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New Lensbaby Composer

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The new Lensbaby Composer and the four optics that are being launched with the system.
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The double glass optic with an f/2 aperture disk gives you a very smooth transition from the sweet spot of sharpness, radiating out. I like the look of this optic, as it lets you spotlight one specific part of the image and softly blurs the rest of the frame.
Diane Berkenfeld

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The plastic optic is another favorite of mine, this image was also shot with an f/2 aperture disk.
Diane Berkenfeld

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An image taken using the pinhole camera/zone plate optic. This optic has an f/stop of f/177.
Diane Berkenfeld

Lensbaby (that's right, Lensbaby not Lensbabies--the company has changed its name) the company that brought to market the Original Lensbaby, Lensbaby 2.0, and Lensbaby 3G has improved its products even more. The new line--introduced at photokina in Cologne, Germany--is now comprised of the Control Freak, Muse, and Composer. Each of these are designed for different types of shooters.

The Muse replaces the Original Lensbaby, and Lensbaby 2.0; in that they've got the flexible body that you squeeze and hold in place while you take the exposure. The Control Freak replaces the Lensbaby 3G, with its lockable feature; the difference is that the new Lensbaby lenses will all accept the Optic Swap system. The Composer features a completely new design, based on a ball and socket which allows you to "compose" your images by smoothly moving the lens around till you've got it how you like it. The Composer won't move on its own--once you get it exactly the way you want it, you can make exposure adjustments in the camera without worrying that taking your hands off the lens will move the focus. It stays right where you've put it.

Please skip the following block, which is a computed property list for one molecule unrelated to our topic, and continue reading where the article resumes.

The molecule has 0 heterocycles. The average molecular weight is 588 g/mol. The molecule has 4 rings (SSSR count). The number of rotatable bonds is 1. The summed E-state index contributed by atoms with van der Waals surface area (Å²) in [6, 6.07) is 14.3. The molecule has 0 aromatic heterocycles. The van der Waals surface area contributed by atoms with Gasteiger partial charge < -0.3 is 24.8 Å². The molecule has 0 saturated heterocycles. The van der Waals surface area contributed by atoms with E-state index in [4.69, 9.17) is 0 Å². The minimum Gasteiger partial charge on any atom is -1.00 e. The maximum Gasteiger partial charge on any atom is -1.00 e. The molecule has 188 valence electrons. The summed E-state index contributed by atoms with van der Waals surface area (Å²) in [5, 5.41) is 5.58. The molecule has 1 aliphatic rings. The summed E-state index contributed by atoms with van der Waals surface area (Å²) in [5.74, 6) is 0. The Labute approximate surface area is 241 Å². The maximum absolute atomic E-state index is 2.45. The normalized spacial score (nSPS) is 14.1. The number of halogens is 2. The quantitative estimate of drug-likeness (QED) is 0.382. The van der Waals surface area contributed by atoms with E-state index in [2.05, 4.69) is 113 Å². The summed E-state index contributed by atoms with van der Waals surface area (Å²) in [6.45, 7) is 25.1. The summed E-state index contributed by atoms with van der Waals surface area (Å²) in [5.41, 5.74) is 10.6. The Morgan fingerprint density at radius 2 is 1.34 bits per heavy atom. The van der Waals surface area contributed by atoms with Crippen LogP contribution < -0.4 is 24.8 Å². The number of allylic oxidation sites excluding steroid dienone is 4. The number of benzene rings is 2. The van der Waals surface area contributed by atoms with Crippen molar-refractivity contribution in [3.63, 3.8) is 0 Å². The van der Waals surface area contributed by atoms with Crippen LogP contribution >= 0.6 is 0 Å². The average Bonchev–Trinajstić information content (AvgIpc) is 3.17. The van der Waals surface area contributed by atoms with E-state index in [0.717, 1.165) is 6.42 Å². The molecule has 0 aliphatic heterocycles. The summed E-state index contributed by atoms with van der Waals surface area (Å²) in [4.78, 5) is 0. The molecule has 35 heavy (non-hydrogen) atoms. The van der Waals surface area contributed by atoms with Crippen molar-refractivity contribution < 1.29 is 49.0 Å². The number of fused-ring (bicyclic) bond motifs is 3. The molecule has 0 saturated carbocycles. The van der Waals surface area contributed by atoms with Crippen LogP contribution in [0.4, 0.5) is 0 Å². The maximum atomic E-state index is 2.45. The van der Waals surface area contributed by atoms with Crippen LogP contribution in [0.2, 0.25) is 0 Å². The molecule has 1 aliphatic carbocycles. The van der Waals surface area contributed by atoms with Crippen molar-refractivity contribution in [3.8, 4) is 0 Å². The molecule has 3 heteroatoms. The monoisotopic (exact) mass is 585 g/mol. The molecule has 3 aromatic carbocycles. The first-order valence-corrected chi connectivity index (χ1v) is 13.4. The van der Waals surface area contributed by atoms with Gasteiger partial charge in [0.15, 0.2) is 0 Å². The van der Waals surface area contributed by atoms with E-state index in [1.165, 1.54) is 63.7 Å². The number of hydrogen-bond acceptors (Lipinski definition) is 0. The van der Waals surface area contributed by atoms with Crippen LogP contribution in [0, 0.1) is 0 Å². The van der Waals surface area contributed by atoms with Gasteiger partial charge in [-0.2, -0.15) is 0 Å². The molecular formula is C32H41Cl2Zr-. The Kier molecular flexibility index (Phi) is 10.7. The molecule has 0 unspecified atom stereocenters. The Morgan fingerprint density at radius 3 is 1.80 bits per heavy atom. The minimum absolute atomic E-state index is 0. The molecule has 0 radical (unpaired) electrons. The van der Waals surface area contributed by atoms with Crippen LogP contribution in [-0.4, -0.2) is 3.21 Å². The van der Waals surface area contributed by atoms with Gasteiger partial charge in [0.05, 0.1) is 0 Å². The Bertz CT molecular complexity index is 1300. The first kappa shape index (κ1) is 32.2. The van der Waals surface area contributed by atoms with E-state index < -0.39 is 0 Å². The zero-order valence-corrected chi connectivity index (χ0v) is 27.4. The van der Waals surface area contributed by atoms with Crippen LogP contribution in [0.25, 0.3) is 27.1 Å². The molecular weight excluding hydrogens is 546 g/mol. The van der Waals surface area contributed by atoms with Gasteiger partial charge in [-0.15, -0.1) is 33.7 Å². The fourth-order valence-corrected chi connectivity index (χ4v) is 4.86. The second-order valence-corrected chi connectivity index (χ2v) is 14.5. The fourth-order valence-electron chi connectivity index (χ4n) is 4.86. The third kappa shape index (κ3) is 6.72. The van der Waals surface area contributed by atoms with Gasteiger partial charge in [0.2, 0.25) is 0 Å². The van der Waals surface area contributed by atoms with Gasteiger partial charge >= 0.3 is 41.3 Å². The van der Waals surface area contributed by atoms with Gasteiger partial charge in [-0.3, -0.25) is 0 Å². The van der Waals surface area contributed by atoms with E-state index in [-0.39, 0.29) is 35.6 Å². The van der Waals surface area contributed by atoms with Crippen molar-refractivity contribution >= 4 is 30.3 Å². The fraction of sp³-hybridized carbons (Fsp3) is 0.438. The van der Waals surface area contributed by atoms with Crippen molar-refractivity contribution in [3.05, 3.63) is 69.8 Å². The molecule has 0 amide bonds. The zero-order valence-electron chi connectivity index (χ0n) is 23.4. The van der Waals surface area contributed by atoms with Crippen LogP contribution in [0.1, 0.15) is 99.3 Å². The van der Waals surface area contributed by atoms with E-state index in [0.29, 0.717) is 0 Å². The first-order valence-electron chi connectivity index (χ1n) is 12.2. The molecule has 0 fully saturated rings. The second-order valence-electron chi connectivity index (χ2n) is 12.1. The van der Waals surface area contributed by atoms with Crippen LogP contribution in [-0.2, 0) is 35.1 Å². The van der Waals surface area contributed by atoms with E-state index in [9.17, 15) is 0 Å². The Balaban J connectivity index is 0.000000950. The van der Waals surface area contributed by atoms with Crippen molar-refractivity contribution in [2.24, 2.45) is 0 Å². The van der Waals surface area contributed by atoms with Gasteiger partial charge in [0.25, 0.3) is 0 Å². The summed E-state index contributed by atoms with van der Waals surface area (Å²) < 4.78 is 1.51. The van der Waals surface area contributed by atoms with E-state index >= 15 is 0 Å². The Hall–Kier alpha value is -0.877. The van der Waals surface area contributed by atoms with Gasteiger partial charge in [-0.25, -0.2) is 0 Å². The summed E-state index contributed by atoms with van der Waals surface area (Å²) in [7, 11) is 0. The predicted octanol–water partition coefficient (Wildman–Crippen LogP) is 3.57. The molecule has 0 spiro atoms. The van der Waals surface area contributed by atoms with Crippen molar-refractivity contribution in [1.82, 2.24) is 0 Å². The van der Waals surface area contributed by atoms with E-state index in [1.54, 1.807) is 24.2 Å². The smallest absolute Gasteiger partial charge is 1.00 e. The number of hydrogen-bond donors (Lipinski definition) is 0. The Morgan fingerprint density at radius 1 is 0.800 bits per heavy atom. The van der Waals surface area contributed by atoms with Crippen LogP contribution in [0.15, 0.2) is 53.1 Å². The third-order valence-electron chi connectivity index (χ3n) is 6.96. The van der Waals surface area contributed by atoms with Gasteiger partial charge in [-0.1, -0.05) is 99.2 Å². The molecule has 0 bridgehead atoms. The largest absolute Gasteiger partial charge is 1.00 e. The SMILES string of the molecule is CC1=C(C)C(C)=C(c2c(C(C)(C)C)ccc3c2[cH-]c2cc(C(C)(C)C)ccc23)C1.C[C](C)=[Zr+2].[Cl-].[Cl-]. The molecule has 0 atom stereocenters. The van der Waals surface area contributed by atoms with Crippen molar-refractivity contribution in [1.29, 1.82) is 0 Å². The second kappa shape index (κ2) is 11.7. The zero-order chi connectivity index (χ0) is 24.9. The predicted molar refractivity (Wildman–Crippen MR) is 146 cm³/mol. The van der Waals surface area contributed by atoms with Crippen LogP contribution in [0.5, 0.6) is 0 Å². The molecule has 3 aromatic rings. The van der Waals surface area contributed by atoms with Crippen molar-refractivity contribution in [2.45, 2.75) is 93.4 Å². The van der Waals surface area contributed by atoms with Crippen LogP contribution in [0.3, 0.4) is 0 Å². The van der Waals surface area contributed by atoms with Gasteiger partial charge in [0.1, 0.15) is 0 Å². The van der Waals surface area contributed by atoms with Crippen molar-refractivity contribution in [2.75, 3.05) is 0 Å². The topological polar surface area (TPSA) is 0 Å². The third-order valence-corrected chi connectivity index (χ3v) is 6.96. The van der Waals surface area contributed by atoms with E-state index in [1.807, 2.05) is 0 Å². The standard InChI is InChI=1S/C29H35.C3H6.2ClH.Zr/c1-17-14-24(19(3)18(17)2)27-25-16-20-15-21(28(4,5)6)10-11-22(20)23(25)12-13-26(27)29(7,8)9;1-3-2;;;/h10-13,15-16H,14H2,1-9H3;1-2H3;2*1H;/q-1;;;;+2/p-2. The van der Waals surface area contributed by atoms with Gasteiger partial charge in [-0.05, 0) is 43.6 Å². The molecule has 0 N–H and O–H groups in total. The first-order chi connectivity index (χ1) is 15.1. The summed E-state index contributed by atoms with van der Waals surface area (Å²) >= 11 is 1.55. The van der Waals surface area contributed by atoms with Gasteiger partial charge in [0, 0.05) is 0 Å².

The big difference to these new lenses is that they all accept the new Lensbaby Optic Swap system inserts that can be swapped in and out for different effects. If you like using the "toy cameras" like the Holga or Diana, you'll like the optics that offer a similar look. Do you miss shooting with a pinhole camera--there's an optic for that. At launch, the Lensbaby Optic Swap System will include four interchangeable optic options: - Double Glass: A 50mm multi-coated optical glass doublet that is the same optic that was in the Lensbaby 2.0 and Lensbaby 3G lenses; - Single Glass: a 50 mm, updated, uncoated optical glass singlet similar to the optic that was used in the Original Lensbaby. At f/2, the Single Glass Optic is one full stop brighter than the previous Original Lensbaby Optic; - Plastic: a 50 mm f/2 plastic singlet that maximizes blur and diffusion in a dreamy way that Holga and Diana camera lovers will especially appreciate; - and The Pinhole/Zone plate: an optic cup with an f/177 aperture hole to allow for pinhole photography and an f/19 Zone plate opening. Users can slide a toggle inside the optic to change to back and forth between Pinhole and Zone plate mode. The first three are 50mm fixed focal length optics and feature the magnetically interchangeable aperture disks. You can also use the creative aperture disks that Lensbaby introduced a few years ago--with star, heart, and other cool-looking openings.